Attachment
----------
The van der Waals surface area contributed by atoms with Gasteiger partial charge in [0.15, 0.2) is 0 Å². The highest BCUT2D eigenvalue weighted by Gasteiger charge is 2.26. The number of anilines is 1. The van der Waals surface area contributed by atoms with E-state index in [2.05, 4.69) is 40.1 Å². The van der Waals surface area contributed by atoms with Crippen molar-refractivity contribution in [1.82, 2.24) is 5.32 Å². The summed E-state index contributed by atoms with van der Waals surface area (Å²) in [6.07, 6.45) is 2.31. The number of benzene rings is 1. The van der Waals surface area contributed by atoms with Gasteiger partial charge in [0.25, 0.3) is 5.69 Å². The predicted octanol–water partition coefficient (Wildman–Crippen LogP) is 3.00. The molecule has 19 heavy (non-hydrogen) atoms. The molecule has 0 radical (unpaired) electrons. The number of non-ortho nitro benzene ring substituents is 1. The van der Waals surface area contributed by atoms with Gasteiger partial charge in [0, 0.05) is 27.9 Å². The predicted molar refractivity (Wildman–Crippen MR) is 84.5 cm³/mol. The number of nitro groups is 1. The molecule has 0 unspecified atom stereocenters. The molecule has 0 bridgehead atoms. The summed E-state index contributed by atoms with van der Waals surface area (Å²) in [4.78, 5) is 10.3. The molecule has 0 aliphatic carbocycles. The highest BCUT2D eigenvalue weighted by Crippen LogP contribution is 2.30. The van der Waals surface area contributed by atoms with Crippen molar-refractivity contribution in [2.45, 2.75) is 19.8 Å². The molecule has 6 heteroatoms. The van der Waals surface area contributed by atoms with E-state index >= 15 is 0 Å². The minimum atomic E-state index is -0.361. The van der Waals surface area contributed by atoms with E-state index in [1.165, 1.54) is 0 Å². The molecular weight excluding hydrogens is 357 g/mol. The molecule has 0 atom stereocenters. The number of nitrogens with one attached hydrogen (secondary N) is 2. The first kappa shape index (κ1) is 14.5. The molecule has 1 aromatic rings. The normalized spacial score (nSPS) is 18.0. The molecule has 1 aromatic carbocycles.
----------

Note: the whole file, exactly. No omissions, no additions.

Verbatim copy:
The van der Waals surface area contributed by atoms with Gasteiger partial charge in [0.15, 0.2) is 0 Å². The highest BCUT2D eigenvalue weighted by Gasteiger charge is 2.26. The number of anilines is 1. The van der Waals surface area contributed by atoms with E-state index in [2.05, 4.69) is 40.1 Å². The van der Waals surface area contributed by atoms with Crippen molar-refractivity contribution in [1.82, 2.24) is 5.32 Å². The summed E-state index contributed by atoms with van der Waals surface area (Å²) in [6.07, 6.45) is 2.31. The number of benzene rings is 1. The van der Waals surface area contributed by atoms with Gasteiger partial charge in [0.25, 0.3) is 5.69 Å². The predicted octanol–water partition coefficient (Wildman–Crippen LogP) is 3.00. The molecule has 19 heavy (non-hydrogen) atoms. The molecule has 0 radical (unpaired) electrons. The number of non-ortho nitro benzene ring substituents is 1. The van der Waals surface area contributed by atoms with Gasteiger partial charge in [0, 0.05) is 27.9 Å². The predicted molar refractivity (Wildman–Crippen MR) is 84.5 cm³/mol. The number of nitro groups is 1. The molecule has 0 unspecified atom stereocenters. The molecule has 0 bridgehead atoms. The summed E-state index contributed by atoms with van der Waals surface area (Å²) in [4.78, 5) is 10.3. The molecule has 0 aliphatic carbocycles. The highest BCUT2D eigenvalue weighted by Crippen LogP contribution is 2.30. The van der Waals surface area contributed by atoms with Crippen molar-refractivity contribution in [2.45, 2.75) is 19.8 Å². The molecule has 6 heteroatoms. The van der Waals surface area contributed by atoms with E-state index >= 15 is 0 Å². The minimum atomic E-state index is -0.361. The van der Waals surface area contributed by atoms with E-state index in [1.165, 1.54) is 0 Å². The molecular weight excluding hydrogens is 357 g/mol. The molecule has 0 atom stereocenters. The number of nitrogens with one attached hydrogen (secondary N) is 2. The first kappa shape index (κ1) is 14.5. The molecule has 1 aromatic rings. The normalized spacial score (nSPS) is 18.0. The molecule has 1 aromatic carbocycles.